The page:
• Garlic is a natural blood thinner so if you are already on blood-thinning medicines or are about to undergo surgery, it best to not take garlic as a supplement.
  • If you are on any prescribed medicine, its best to talk to your doctor before taking garlic as a health supplement.
  • Long-term topical application of raw garlic is reported to cause skin irritation and burns in some cases. So, if you have a naturally sensitive skin its best to avoid garlic.
  • Garlic is a natural hypoglycemic (reducing blood sugar) so if you are a diabetic on medicine it's better to talk to your doctor before taking garlic in any form.
  • If you suffer from low blood pressure it’s safer not to take garlic as it is known to reduce blood pressure.
  • Garlic is considered likely unsafe during pregnancy. Pregnant women are advised to best to follow moderation while consuming garlic and refer to your doctor to know what’s best for you and the baby.

Medicines / Products that contain Garlic


  1. Peyman Mikaili et al. Therapeutic Uses and Pharmacological Properties of Garlic, Shallot, and Their Biologically Active Compounds. Iran J Basic Med Sci. 2013 Oct; 16(10): 1031–1048. PMID: 24379960
  2. United States Department of Agriculture Agricultural Research Service. Basic Report: 11215, Garlic, raw. National Nutrient Database for Standard Reference Legacy Release [Internet]
  3. Biljana Bauer Petrovska, Svetlana Cekovska. Extracts from the history and medical properties of garlic. Pharmacogn Rev. 2010 Jan-Jun; 4(7): 106–110. PMID: 22228949
  4. United States Department of Agriculture Agricultural Research Service. The origins and distribution of garlic: How many garlics are there?. National Nutrient Database for Standard Reference Legacy Release [Internet]
  5. Majewski M. Allium sativum: facts and myths regarding human health. Rocz Panstw Zakl Hig. 2014;65(1):1-8. PMID: 24964572
  6. Ayaz E1, Alpsoy HC. [Garlic (Allium sativum) and traditional medicine]. Turkiye Parazitol Derg. 2007;31(2):145-9. PMID: 17594659
  7. Juan Wang, Xiuming Zhang, Haili Lan, Weijia Wang. Effect of garlic supplement in the management of type 2 diabetes mellitus (T2DM): a meta-analysis of randomized controlled trials. Food Nutr Res. 2017; 61(1): 1377571. PMID: 29056888
  8. Eidi A, Eidi M, Esmaeili E. Antidiabetic effect of garlic (Allium sativum L.) in normal and streptozotocin-induced diabetic rats. Phytomedicine. 2006 Nov;13(9-10):624-9. Epub 2005 Nov 2. PMID: 17085291
  9. Ashraf R, Khan RA, Ashraf I. Garlic (Allium sativum) supplementation with standard antidiabetic agent provides better diabetic control in type 2 diabetes patients. Pak J Pharm Sci. 2011 Oct;24(4):565-70. PMID: 21959822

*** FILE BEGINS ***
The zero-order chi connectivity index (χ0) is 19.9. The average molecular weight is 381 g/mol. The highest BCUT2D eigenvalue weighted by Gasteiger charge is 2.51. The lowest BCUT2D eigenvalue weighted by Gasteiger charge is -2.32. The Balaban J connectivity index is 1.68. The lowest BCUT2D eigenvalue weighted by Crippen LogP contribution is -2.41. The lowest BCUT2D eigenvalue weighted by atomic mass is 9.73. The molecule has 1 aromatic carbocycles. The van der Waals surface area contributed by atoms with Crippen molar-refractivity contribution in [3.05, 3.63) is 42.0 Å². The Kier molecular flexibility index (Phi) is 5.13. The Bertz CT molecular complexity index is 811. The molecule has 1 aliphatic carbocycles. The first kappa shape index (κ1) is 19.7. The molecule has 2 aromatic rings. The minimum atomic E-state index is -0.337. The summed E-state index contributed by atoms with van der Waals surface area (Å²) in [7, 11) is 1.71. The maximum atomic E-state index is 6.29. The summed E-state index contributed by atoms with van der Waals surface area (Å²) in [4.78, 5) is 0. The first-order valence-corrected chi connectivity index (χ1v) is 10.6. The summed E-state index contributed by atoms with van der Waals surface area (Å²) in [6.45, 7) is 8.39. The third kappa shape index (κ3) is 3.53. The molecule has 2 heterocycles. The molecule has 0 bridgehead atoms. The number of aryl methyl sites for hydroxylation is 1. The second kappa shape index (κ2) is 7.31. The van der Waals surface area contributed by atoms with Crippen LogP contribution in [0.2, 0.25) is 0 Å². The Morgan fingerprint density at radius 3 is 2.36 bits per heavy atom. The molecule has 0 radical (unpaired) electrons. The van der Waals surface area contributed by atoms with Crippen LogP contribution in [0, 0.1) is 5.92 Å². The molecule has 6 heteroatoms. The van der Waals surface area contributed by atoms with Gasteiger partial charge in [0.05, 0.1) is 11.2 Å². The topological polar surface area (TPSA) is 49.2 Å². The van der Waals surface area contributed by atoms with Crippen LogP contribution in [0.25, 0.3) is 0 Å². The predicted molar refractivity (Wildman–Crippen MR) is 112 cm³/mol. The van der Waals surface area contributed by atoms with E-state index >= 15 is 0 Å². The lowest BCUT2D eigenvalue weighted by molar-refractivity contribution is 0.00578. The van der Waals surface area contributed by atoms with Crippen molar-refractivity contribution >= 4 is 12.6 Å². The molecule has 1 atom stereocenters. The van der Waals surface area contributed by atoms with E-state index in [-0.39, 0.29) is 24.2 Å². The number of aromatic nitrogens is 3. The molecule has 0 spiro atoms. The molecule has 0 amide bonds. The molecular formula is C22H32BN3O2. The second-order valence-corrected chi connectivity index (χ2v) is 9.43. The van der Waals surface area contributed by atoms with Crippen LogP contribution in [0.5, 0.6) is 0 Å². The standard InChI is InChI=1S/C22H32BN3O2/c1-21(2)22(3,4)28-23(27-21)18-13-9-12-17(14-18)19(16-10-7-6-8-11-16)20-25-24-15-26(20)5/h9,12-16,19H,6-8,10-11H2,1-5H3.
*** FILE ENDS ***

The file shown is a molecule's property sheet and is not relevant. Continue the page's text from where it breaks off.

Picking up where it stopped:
10. Hassan I El-Sayyad, Amoura M Abou-El-Naga, Abdelalim A Gadallah, Iman H Bakr. Protective effects of Allium sativum against defects of hypercholesterolemia on pregnant rats and their offspring. Int J Clin Exp Med. 2010; 3(2): 152–163. PMID: 20607041
  11. Ginter E, Simko V. Garlic (Allium sativum L.) and cardiovascular diseases. Bratisl Lek Listy. 2010;111(8):452-6. PMID: 21033626
  12. Yadav RK, Verma NS. Effects of garlic (Allium sativum) extract on the heart rate, rhythm and force of contraction in frog: a dose-dependent study.. Indian J Exp Biol. 2004 Jun;42(6):628-31. PMID: 15260118
  13. Shukry Gamal Mohammad, Kusai Baroudi. Bacteriological evaluation of Allium sativum oil as a new medicament for pulpotomy of primary teeth. J Int Soc Prev Community Dent. 2015 Mar-Apr; 5(2): 125–130. PMID: 25992338
  14. H. T. Ajay Rao, Sham S. Bhat, Sundeep Hegde, Vikram Jhamb. Efficacy of garlic extract and chlorhexidine mouthwash in reduction of oral salivary microorganisms, an in vitro study. Anc Sci Life. 2014 Oct-Dec; 34(2): 85–88. PMID: 25861142
  15. Ankri S, Mirelman D. Antimicrobial properties of allicin from garlic. Microbes Infect. 1999 Feb;1(2):125-9. PMID: 10594976
  16. Davood Soleimani, Zamzam Paknahad, Gholamreza Askari, Bijan Iraj, Awat Feizi. Effect of garlic powder consumption on body composition in patients with nonalcoholic fatty liver disease: A randomized, double-blind, placebo-controlled trial. Adv Biomed Res. 2016; 5: 2. PMID: 26955623
  17. Mouna Moutia et al. Allium sativum L. regulates in vitro IL-17 gene expression in human peripheral blood mononuclear cells. BMC Complement Altern Med. 2016; 16: 377. PMID: 27681382
  18. Thomson M, Ali M. Garlic [Allium sativum]: a review of its potential use as an anti-cancer agent. Curr Cancer Drug Targets. 2003 Feb;3(1):67-81. PMID: 12570662